Join Date: Mar 2008
Would be nice to have such tiny lovely PCB replacing one or more AK4383 DACs. Hacking an audio-video receiver this way, you can be multichannel and multiway, all in digital domain. Imagine a USB port for configuring it in a flexible way, basing on a LTspiceIV netlist. See attached picture.
Attached Images
File Type: jpg Pioneer VSX-1012-K DACs.jpg (406.8 KB, 872 views)
  Reply With Quote
Old 19th September 2011, 02:24 PM   #27
Boden is offline Boden  Netherlands
diyAudio Member
 
Join Date: Mar 2010
@ Abraxalito,

Hardware discussions aside, have you been looking into the level of performance of LspCAD 6.**PRO, Ultimate Equalizer/Sound Easy ord DEQX?

For Hi tec loudspeaker design, anything less ambitious than these packages in terms of filter SPL plus phase optimization and linearization capabilities should not be taken seriously. Now that is quite a task...

I will stay tuned!

Kind Regards,

Eelco
  Reply With Quote
Old 19th September 2011, 02:32 PM   #28
diyAudio Member
 
abraxalito's Avatar
 
Join Date: Sep 2007
Location: Hangzhou - Marco Polo's 'most beautiful city'. 700yrs is a long time though...
Blog Entries: 103
Send a message via MSN to abraxalito Send a message via Yahoo to abraxalito Send a message via Skype™ to abraxalito
Quote:
Originally Posted by Boden View Post
Hardware discussions aside, have you been looking into the level of performance of LspCAD 6.**PRO, Ultimate Equalizer/Sound Easy ord DEQX?
Nope, are any of them open source? Or are they hardware boxes?

Quote:
For Hi tec loudspeaker design, anything less ambitious than these packages in terms of filter SPL plus phase optimization and linearization capabilities should not be taken seriously.
Ah that's OK then - I'm not so interested in hi-tech, rather appropriate tech for the task at hand. Which, relative to what goes on in commercial DSP these days (see software radio or 4G phone basestations) needn't be very high tech at all. Which is just great because being well off the 'bleeding edge' means we get what we need very cheap

Quote:
I will stay tuned!
You're welcome - but I will warn you now that if hi-tech solutions are your aim, this will never fit the bill
__________________
No matter if we meanwhile surrender every value for which we stand, we must strive to cajole the majority into imagining itself on our side - Everett Dean Martin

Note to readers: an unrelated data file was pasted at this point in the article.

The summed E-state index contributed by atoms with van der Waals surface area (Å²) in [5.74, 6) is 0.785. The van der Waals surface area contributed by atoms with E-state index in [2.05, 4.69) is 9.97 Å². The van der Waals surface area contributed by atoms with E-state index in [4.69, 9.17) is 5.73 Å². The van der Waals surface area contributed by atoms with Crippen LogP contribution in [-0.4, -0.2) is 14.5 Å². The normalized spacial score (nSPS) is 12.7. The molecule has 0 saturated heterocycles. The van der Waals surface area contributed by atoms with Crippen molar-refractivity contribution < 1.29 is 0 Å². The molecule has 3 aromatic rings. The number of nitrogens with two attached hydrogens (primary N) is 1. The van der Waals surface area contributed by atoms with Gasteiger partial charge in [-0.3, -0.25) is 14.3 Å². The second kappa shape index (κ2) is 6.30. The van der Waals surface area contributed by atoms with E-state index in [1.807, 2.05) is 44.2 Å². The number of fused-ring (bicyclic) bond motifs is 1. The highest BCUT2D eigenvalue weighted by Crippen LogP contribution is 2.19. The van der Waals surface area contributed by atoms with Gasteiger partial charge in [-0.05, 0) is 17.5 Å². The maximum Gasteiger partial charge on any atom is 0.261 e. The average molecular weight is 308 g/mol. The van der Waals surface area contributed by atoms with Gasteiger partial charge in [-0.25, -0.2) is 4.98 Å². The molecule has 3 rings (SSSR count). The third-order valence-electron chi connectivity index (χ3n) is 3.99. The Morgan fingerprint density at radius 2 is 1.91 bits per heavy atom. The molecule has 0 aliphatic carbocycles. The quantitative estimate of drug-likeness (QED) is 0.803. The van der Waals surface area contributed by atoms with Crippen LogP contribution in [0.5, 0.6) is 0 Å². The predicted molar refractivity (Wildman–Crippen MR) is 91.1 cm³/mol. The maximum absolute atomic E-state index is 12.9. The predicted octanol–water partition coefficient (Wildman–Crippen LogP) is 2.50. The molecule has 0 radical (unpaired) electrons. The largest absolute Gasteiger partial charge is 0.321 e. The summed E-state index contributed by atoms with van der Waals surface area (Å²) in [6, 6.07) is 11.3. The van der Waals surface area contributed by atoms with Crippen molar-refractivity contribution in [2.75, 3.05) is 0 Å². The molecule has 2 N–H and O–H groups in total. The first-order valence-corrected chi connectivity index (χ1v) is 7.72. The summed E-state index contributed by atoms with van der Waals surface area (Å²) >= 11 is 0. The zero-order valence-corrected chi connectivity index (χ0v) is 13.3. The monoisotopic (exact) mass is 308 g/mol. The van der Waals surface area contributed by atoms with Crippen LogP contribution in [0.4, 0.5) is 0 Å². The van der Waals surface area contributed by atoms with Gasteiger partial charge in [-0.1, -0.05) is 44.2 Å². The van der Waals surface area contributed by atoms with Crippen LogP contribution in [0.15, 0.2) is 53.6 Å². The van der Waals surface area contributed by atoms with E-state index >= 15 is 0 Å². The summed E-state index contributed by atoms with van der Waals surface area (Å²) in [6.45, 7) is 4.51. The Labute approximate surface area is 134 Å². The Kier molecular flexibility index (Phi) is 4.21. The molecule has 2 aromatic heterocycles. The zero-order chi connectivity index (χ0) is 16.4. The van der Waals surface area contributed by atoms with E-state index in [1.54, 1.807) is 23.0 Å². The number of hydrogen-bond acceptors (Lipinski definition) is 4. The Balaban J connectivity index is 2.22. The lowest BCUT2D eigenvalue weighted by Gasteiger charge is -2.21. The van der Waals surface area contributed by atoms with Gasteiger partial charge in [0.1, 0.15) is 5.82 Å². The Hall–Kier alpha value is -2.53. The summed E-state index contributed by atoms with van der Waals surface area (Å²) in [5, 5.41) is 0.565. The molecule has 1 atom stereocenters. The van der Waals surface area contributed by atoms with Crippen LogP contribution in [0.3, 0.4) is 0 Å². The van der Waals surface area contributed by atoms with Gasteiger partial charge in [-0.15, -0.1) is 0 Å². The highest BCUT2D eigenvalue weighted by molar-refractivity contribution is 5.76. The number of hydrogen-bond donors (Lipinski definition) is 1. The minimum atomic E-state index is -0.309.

Reply With Quote
Old 20th September 2011, 08:50 AM   #29
Boden is offline Boden  Netherlands
diyAudio Member
 
Join Date: Mar 2010
What are the current aims of your DSP?

Eelco
  Reply With Quote
Old 20th September 2011, 08:57 AM   #30
Boden is offline Boden  Netherlands
diyAudio Member
 
Join Date: Mar 2010
Sorry forgot to answer post 28. The mentioned programs are rather sophisticated software packages containing loudspeaker filter(x/o) simulators and, more important optimizers.

To my best of knowledge at least LSPcad Pro 6.** and Soundeasy can be used to program e.g. the Behringer 2496. Native software of the Behringer is a bit too simple for more sophisticated filter design, thus leaving the capabilities of the hardware largely unused. I am told these filter packages use Spice engines, but that might be wrong.

Eelco
  Reply With Quote

Reply


Hide this!Advertise here!
Thread Tools Search this Thread
Search this Thread:

Advanced Search

Posting Rules
You may not post new threads
You may not post replies
You may not post attachments
You may not edit your posts

BB code is On
Smilies are On
[IMG] code is On
HTML code is Off
Trackbacks are Off
Pingbacks are Off
Refbacks are Off


Similar Threads
Thread Thread Starter Forum Replies Last Post
Volume / Source selector - open source project ? AuroraB Analog Line Level 22 22nd September 2012 02:21 PM
Violet DSP Evolution - an Open Baffle Project cuibono Multi-Way 211 18th May 2010 02:26 AM
Open call for suggestions on Open Source DIY Audio Design gfergy Everything Else 1 15th April 2007 07:33 AM
Open Source, Open Architecture! zenmasterbrian Digital Source 185 23rd February 2007 10:35 PM


New To Site? Need Help?

All times are GMT. The time now is 02:43 PM.


vBulletin Optimisation provided by vB Optimise (Pro) - vBulletin Mods & Addons Copyright © 2014 DragonByte Technologies Ltd.
Copyright 1999-2014 diyAudio

Content Relevant URLs by vBSEO 3.3.2